THE Vale of Glamorgan Council had a surplus of £5.8m last year – after asking people to pay more council tax.

The council over-collected £1.7m in council tax in 2018 to 2019 after residents were asked to pay 3.9 per cent more in rates.

It was part of a £5,836,000 surplus the council made from its day-to-day spending last year – which was transferred to the council’s reserves.

Vale residents have been asked to pay an additional 4.9 per cent on their council tax rates this current year.

Councillor Ian Johnson, Plaid Cymru group leader, told a full council meeting on September 9 the council tax surplus was “a lot of money taken out of other people’s pockets”.

He said: “Austerity? What austerity?

“There is a question of whether we are making more cuts than we need to and whether we are increasing council tax more than we need to.

“When this council has a very good bank balance and is in the black – what’s happened to allow that? Is that because we’ve cut too far? Is that because we’re collecting too much money?”

Council leader Neil Moore said it was better to collect too much council tax than too little.

He said: “It’s a fact that we are a prudent authority, we always have been a prudent authority.

“We have to make sure we have enough money in the account.

“Yes it’s good to collect more but, I tell you what, it would be worse to collect less.”

While the council's statement of accounts says the council has usable reserves of £105,148,000, Cllr Moore said in a later statement that usable reserves were actually around £77m, the vast majority of which are set aside for specific planned projects.

This includes money in the Capital Receipts Reserve and the Capital Grant Unapplied Account, available to fund capital schemes only and not revenue schemes.

The funding held in the Housing Revenue Account can be used to fund spend on council housing only and is not available to fund other services, while the earmarked reserves have been earmarked to fund necessary future expenditure.

After these deductions, a council spokesman said unallocated reserves were actually around £13,636.

Cllr Moore said: “To suggest that the council made a profit on the back of ‘collecting too much council tax’ is also completely inaccurate. The council has saved over £55m in the last eight years, which represents almost 25 per cent of our total budget.

“It is impossible to ignore the fact that Brexit will cause issues, something Cllr Johnson has agreed with in the past. We will need contingency reserves for any unexpected increases in supplies and services that will surely become a reality if we leave the EU.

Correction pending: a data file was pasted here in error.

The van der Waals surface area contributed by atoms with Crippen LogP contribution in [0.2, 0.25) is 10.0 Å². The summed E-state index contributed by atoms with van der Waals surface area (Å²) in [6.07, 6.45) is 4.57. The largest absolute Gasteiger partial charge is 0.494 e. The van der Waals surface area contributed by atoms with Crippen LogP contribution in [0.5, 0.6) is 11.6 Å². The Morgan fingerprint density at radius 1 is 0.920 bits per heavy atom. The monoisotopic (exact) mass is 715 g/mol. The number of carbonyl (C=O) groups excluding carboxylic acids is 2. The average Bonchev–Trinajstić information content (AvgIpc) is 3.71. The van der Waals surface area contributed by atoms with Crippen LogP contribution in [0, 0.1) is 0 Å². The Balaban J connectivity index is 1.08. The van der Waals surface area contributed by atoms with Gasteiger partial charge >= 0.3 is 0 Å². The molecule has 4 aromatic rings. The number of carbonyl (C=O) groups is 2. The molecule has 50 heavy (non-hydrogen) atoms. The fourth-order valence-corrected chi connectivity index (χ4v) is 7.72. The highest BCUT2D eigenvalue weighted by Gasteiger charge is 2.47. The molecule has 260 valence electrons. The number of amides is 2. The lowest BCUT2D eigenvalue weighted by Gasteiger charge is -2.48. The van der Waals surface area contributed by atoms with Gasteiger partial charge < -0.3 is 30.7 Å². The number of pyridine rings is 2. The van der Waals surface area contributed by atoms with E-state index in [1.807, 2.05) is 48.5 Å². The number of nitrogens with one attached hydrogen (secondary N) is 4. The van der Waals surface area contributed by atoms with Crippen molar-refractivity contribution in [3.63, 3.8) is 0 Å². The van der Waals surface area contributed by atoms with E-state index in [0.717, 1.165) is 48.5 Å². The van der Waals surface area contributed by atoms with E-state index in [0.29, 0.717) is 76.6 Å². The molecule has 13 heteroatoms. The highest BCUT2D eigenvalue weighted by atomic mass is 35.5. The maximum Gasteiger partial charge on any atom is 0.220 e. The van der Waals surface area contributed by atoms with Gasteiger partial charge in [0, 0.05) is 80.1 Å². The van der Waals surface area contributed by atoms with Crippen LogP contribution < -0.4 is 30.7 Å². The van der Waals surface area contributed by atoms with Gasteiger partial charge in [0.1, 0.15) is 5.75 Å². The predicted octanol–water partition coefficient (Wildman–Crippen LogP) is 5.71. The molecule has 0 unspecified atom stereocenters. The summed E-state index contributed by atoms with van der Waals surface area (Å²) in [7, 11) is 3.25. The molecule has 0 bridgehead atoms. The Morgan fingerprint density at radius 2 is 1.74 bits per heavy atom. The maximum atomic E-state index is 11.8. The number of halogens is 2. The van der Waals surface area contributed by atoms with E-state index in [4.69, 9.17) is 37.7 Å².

“Cllr Johnson is being irresponsible in attacking what is a well-run and prudent council. However I expect nothing more from him and his politically-motivated attacks.

“The pressure to save continues and this has to be balanced against a desire to protect local services for the benefit of all communities and residents in the Vale of Glamorgan.  To do this we must be efficient in how we use money, how we collect council tax, and how we manage our reserves.

“Managing our reserves efficiently is fundamental for many reasons, not least given the continuing and rising demand on education and social care budgets. I make no apology for wanting to give children the best possible education and ensuring that those that are vulnerable have the support that they need.

“The reserves that Cllr Johnson criticises are there to fund significant pressures in key services but, in the main, they will enable us to fund a significant and ambitious school-building programme that will see new secondary and primary schools constructed across the Vale over the next few years.

“Cllr Johnson criticises our council tax levels but these are well below the Welsh average, whilst the council continues to outperform the other 21 authorities across a range of performance indicators relating to key services. To maintain such high levels of performance alongside managing significant pressures and savings targets has not been easy but is firm evidence of the efficient manner in which this council manages its budgets.”

Cllr Johnson replied:  “Cllr Moore is arguing against the findings of the statement of accounts agreed by the Wales Audit Office, the Audit Committee, and full council.

“They show that the Vale made an in-year profit of £5.8m, increased council tax take by almost £5m, and the useable reserves increased from £92m to £105m, up 13.5 per cent.

“Reserves are supposed to be there for a rainy day so how have the Vale’s bank balances got higher and higher during almost a decade of austerity?

“Plaid Cymru will continue to scrutinise the council’s performance, based on the evidence of our officers, and do what’s right for the Vale.

“Cllr Moore appears upset that Plaid Cymru, who beat both Labour and the Conservatives in the recent European election in the Vale, are doing the job of holding the council leader to account.”